I first arrived at Twin Oaks Farm three years ago, on an evening long after the sun had set. I checked my directions for the dozenth time and confirmed that they did indeed say to turn off the well lit highway when I saw the pitch black playground, down the unpaved gravel road lined on each side by trees, and onto the first driveway on the right. “It’s a long driveway, so you won’t be able to see the house from the road,” the directions warned. As I flicked on my brights and turned down the unpaved street, my travel buddy and friend, Alison, showed the same raised-eye-brows skepticism I felt. This was beginning to feel like the plot of a horror movie: naive college girls want to play farmer and are never heard from again. Continue reading “Sunset on Twin Oaks Farm”
As an English teacher living in South Korea last year, I developed a tired habit. Week after repetitive week, I mentally promised myself that I would really, truly contact local Wisconsin newspapers in search of one that might grant me the space for a column. I managed to deftly avoid 52 self-imposed deadlines, but I have finally broken the cycle of procrastination. It just took moving to Kaposvár, Hungary to finally get my act together.
Each month I write a column entitled New Beginnings: At Home and Abroad, for Sun Prairie, Wisconsin’s local newspaper, The Sun Prairie Star. This month I wrote a piece about that priceless moment in every good trip where you get swept away in a moment, and how I found that instant of genuine awe is Vienna’s National Library. You can read the rest of the article here, at the Sun Prairie Star’s website.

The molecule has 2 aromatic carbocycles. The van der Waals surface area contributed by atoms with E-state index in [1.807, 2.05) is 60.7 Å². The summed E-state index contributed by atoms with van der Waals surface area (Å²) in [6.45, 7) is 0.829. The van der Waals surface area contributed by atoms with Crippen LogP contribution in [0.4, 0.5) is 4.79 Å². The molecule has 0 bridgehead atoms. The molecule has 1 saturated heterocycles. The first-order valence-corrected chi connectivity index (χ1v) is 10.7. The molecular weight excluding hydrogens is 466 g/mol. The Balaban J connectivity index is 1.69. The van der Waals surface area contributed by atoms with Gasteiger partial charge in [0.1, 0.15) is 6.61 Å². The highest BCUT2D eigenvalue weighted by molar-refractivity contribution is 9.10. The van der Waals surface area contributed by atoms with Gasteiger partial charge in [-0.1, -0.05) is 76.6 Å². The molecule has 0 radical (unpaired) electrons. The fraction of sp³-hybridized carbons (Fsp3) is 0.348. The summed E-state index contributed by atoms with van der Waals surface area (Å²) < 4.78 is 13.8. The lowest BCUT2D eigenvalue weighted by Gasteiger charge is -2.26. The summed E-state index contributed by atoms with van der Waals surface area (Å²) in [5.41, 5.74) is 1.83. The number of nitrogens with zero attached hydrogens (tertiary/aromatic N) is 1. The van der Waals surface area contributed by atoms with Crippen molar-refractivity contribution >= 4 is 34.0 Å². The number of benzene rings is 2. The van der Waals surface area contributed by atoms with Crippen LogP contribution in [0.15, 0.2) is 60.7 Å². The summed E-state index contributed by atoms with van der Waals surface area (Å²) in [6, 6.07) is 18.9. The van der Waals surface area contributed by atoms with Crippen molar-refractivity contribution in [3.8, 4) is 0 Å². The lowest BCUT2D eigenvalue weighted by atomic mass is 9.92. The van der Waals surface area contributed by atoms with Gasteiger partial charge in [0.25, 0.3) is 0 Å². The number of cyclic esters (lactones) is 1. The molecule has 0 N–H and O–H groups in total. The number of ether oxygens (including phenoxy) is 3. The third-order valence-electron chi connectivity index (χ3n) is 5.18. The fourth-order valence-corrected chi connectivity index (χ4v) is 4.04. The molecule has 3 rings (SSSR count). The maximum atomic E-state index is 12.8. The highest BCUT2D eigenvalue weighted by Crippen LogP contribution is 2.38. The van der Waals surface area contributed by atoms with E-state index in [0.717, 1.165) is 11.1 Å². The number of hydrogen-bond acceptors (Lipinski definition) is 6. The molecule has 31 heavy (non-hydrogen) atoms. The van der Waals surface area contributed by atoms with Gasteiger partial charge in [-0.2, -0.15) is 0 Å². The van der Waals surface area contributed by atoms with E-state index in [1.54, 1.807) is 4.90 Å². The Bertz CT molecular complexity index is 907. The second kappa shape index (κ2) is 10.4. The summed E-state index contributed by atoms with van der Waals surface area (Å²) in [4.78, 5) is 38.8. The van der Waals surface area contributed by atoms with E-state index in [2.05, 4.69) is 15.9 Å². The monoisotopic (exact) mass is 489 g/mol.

After a week of exploring Vienna, the moment I had been waiting for finally arrived. I was utterly swept away. The woody scent of books found its way through the chilled air to my nose as the soaring crescendos of Richard Strauss’s opera Der Rosenkavalier played in homage to its debut a century ago. Overhead stately figures in Grecian robes leaned over a balcony in a warmly painted fresco, and old globes with sea creatures poking out of seas begged to be spun.
Yet all of this decadent beauty was only a secondary compliment to this room’s main attraction: books. Lining shelf upon shelf stretching two stories up were the crinkled pages of books dating back hundreds of years. I was in the State Room of Austria’s National Library, one of Europe’s best, and among the books filling the shelves were pages churned out by the press over 500 years ago.
You can read the rest of the article here, at the Sun Prairie Star’s website. If you’re interested in reading more, rest assured, more articles wait just a click away. Like my October piece about the contrasts between building a new school in Sun Prairie and rural Hungary, or my December column, about spending Thanksgiving with a 30 pound turkey and a dozen ex-pats. And of course, there’s more to come next month.